6 one God and Father of all, who is over all and through all and in all.

There is only one God and He justifies all men (Rom 3:28-30)

28 For we maintain that a man is justified by faith apart from observing the law. 29 Is God the God of Jews only? Is he not the God of Gentiles too? Yes, of Gentiles too, 30 since there is only one God, who will justify the circumcised by faith and the uncircumcised through that same faith.

There is only one God and He created us (Mal 2:10)

10 Have we not all one Father? Did not one God create us? Why do we profane the covenant of our fathers by breaking faith with one another?

There is only One God and He will justify us (Rom 3:30)

30 since there is only one God, who will justify the circumcised by faith and the uncircumcised through that same faith.

There is only One God and we can share and partake of Him (1 Cor 10:17)

17 Because there is one loaf, we, who are many, are one body, for we all partake of the one loaf.


Being in the kingdom of God (34)

To be in the Kingdom of God, one must become like a little child (Matt 18:3)

3 And he said: "I tell you the truth, unless you change and become like little children, you will never enter the kingdom of heaven.

To be in the Kingdom of God, one must be born of water and Spirit (John 3:5)

5 Jesus answered, "I tell you the truth, no one can enter the kingdom of God unless he is born of water and the Spirit.

To be in the Kingdom of God, one must go through many hardships (Acts 14:22)

22 strengthening the disciples and encouraging them to remain true to the faith. "We must go through many hardships to enter the kingdom of God," they said.

To be in the Kingdom of God, one must be spiritual (1 Cor 15:44-50)

44 it is sown a natural body, it is raised a spiritual body. If there is a natural body, there is also a spiritual body. 45 So it is written: "The first man Adam became a living being"; the last Adam, a life-giving spirit. 46 The spiritual did not come first, but the natural, and after that the spiritual. 47 The first man was of the dust of the earth, the second man from heaven. 48 As was the earthly man, so are those who are of the earth; and as is the man from heaven, so also are those who are of heaven. 49 And just as we have borne the likeness of the earthly man, so shall we bear the likeness of the man from heaven.  50 I declare to you, brothers, that flesh and blood cannot inherit the kingdom of God, nor does the perishable inherit the imperishable.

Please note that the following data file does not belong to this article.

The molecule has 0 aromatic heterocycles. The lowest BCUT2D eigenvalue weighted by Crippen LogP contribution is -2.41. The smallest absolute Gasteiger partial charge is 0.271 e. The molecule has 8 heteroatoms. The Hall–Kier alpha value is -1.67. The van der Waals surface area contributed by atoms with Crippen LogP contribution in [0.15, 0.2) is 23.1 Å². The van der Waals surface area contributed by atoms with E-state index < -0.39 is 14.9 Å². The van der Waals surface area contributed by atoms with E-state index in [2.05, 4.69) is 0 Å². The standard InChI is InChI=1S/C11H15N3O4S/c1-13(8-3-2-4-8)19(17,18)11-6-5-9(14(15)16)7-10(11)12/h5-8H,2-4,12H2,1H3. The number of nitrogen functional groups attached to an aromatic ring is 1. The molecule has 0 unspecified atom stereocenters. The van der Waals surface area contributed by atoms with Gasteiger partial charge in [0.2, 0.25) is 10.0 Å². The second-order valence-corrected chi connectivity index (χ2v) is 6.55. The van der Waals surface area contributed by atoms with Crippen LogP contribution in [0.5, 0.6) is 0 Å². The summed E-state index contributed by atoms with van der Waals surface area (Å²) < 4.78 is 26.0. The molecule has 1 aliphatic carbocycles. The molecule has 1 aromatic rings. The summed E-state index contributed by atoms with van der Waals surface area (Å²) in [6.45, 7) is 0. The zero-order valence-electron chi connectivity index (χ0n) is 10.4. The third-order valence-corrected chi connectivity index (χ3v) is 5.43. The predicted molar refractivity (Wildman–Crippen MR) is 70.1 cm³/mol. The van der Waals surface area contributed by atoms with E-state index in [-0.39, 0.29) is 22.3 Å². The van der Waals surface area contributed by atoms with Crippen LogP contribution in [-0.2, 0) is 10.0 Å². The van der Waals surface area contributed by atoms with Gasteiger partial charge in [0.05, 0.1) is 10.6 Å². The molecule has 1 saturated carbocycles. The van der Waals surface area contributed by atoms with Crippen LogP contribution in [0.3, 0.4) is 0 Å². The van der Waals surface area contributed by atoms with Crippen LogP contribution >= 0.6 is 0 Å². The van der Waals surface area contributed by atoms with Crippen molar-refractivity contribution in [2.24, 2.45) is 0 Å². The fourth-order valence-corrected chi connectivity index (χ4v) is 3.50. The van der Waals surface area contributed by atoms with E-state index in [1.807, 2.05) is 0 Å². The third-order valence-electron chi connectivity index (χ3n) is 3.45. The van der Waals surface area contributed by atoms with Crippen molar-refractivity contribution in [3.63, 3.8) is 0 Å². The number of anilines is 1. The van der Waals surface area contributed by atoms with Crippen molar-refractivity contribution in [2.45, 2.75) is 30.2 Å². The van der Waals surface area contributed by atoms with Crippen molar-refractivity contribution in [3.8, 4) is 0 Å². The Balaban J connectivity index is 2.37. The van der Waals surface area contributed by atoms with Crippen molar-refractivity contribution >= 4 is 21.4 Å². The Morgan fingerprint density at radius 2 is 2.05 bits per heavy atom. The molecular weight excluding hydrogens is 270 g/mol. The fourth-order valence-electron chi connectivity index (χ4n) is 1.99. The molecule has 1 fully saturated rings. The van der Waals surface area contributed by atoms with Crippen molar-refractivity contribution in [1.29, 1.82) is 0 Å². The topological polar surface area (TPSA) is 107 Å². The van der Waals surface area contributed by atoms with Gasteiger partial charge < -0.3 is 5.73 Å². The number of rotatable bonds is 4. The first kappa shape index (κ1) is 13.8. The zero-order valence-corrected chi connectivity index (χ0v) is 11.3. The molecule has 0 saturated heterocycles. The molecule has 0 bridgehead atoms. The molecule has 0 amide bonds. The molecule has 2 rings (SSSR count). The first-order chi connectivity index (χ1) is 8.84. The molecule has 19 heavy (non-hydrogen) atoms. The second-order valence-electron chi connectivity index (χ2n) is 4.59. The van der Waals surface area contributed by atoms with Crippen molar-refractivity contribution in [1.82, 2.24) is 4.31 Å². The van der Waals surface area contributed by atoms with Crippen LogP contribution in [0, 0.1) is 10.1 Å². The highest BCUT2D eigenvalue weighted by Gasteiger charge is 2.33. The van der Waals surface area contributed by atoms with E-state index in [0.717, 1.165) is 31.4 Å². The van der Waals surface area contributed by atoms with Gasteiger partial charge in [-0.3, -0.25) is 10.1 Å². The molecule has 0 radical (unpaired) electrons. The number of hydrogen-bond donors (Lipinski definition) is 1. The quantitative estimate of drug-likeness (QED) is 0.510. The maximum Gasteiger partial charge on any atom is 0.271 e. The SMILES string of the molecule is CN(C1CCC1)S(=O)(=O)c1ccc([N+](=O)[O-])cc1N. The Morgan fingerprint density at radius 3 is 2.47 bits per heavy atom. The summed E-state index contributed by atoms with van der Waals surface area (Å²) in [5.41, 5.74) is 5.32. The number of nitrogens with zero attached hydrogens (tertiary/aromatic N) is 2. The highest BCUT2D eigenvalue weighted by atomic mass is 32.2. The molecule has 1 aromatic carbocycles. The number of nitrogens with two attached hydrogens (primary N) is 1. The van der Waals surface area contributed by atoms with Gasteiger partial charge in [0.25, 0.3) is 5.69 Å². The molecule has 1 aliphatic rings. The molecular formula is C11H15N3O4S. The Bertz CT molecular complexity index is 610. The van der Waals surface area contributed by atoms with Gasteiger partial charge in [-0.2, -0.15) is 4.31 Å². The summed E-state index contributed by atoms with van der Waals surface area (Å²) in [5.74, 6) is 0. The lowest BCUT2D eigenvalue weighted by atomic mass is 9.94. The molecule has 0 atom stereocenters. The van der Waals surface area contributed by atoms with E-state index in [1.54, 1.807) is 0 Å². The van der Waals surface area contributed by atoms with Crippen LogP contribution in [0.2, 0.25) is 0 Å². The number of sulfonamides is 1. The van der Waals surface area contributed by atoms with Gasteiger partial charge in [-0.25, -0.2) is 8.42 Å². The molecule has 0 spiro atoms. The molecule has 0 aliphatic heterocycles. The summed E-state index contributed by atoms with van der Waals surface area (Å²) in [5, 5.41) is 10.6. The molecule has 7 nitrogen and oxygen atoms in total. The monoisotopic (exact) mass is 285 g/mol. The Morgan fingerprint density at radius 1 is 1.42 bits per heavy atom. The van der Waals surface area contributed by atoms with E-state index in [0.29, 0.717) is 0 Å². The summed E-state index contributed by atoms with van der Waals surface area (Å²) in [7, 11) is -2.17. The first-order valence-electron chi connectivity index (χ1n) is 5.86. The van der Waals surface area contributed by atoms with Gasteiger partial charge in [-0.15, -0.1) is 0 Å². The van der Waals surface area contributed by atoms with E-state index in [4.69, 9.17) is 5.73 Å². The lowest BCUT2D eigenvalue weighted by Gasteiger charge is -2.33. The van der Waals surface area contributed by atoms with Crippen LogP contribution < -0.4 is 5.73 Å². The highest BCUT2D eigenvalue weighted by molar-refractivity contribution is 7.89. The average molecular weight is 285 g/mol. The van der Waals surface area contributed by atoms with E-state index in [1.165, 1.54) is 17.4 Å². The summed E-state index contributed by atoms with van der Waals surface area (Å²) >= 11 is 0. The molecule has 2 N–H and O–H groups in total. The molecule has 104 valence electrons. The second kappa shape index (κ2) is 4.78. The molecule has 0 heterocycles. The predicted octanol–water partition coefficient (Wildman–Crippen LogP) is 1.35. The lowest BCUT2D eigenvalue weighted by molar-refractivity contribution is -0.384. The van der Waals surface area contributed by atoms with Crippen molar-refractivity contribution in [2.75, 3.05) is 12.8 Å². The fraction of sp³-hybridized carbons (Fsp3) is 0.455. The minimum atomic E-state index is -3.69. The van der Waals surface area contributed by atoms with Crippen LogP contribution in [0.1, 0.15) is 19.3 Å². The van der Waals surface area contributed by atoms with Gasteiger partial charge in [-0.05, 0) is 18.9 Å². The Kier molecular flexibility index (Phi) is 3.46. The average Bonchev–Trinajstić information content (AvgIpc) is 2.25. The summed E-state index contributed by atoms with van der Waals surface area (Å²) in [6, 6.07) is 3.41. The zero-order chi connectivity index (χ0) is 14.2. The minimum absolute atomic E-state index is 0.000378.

To be in the Kingdom of God, one must be born again (John 3:5)

5 Jesus answered, "I tell you the truth, no one can enter the kingdom of God unless he is born of water and the Spirit.


Conclusion and Other Thoughts

Concluding Thoughts From J. Hampton Keathley


The Foundation—The Basic Proposition and Belief

Underlying the question of the Pharisee and Christ’s answer was belief in divine inspiration and thus, the accuracy, inerrancy, infallibility, and authority of Scripture. It was the Lord who said, “The Scripture cannot be broken” (John 10:35). This meant Scripture is true and that its principles, promises, and purposes are accurate. The Bible works in our lives when believed and applied, and whether man believes it or not, its principles are true, its record accurate, and what it promises will come to pass. Because of this, man is faced with the consequences of his unbelief or failure to live by faith in the teaching of the Bible.

This statement by our Lord in John 10:35 also means that the Bible is authoritative because it is not a word from man, but the Word of God. It represents, “thus says the Lord.”